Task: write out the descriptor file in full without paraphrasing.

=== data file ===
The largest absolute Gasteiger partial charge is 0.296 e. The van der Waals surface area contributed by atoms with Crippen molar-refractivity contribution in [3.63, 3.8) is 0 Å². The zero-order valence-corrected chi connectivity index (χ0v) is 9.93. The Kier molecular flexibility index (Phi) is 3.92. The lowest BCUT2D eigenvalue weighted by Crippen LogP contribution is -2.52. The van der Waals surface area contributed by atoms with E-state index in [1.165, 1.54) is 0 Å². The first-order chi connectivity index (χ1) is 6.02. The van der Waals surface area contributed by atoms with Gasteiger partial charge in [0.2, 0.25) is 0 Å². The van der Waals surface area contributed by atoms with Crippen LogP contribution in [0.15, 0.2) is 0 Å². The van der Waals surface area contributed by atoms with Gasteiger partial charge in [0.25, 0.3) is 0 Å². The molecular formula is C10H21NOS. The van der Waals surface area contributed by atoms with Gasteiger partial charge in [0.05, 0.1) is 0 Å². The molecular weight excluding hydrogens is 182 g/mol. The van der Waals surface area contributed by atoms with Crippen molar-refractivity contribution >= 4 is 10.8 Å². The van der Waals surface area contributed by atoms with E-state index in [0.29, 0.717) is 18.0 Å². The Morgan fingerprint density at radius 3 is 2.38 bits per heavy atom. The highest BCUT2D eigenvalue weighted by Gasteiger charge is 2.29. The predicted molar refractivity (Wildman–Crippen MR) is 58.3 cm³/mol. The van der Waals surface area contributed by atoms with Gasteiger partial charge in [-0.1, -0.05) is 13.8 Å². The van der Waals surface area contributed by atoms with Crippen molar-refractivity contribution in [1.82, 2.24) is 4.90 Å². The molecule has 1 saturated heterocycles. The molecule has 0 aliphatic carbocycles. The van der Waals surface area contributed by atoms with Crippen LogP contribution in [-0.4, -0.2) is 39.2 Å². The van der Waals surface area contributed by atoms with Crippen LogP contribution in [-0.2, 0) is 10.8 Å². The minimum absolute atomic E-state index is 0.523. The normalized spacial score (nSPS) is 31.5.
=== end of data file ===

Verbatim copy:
The largest absolute Gasteiger partial charge is 0.296 e. The van der Waals surface area contributed by atoms with Crippen molar-refractivity contribution in [3.63, 3.8) is 0 Å². The zero-order valence-corrected chi connectivity index (χ0v) is 9.93. The Kier molecular flexibility index (Phi) is 3.92. The lowest BCUT2D eigenvalue weighted by Crippen LogP contribution is -2.52. The van der Waals surface area contributed by atoms with E-state index in [1.165, 1.54) is 0 Å². The first-order chi connectivity index (χ1) is 6.02. The van der Waals surface area contributed by atoms with Gasteiger partial charge in [0.2, 0.25) is 0 Å². The van der Waals surface area contributed by atoms with Crippen LogP contribution in [0.15, 0.2) is 0 Å². The van der Waals surface area contributed by atoms with Gasteiger partial charge in [0.25, 0.3) is 0 Å². The molecular formula is C10H21NOS. The van der Waals surface area contributed by atoms with Gasteiger partial charge in [0.05, 0.1) is 0 Å². The molecular weight excluding hydrogens is 182 g/mol. The van der Waals surface area contributed by atoms with Crippen molar-refractivity contribution >= 4 is 10.8 Å². The van der Waals surface area contributed by atoms with E-state index in [0.29, 0.717) is 18.0 Å². The Morgan fingerprint density at radius 3 is 2.38 bits per heavy atom. The highest BCUT2D eigenvalue weighted by Gasteiger charge is 2.29. The predicted molar refractivity (Wildman–Crippen MR) is 58.3 cm³/mol. The van der Waals surface area contributed by atoms with Gasteiger partial charge in [-0.1, -0.05) is 13.8 Å². The van der Waals surface area contributed by atoms with Crippen molar-refractivity contribution in [1.82, 2.24) is 4.90 Å². The molecule has 1 saturated heterocycles. The molecule has 0 aliphatic carbocycles. The van der Waals surface area contributed by atoms with Crippen LogP contribution in [-0.4, -0.2) is 39.2 Å². The van der Waals surface area contributed by atoms with Crippen LogP contribution in [-0.2, 0) is 10.8 Å². The minimum absolute atomic E-state index is 0.523. The normalized spacial score (nSPS) is 31.5.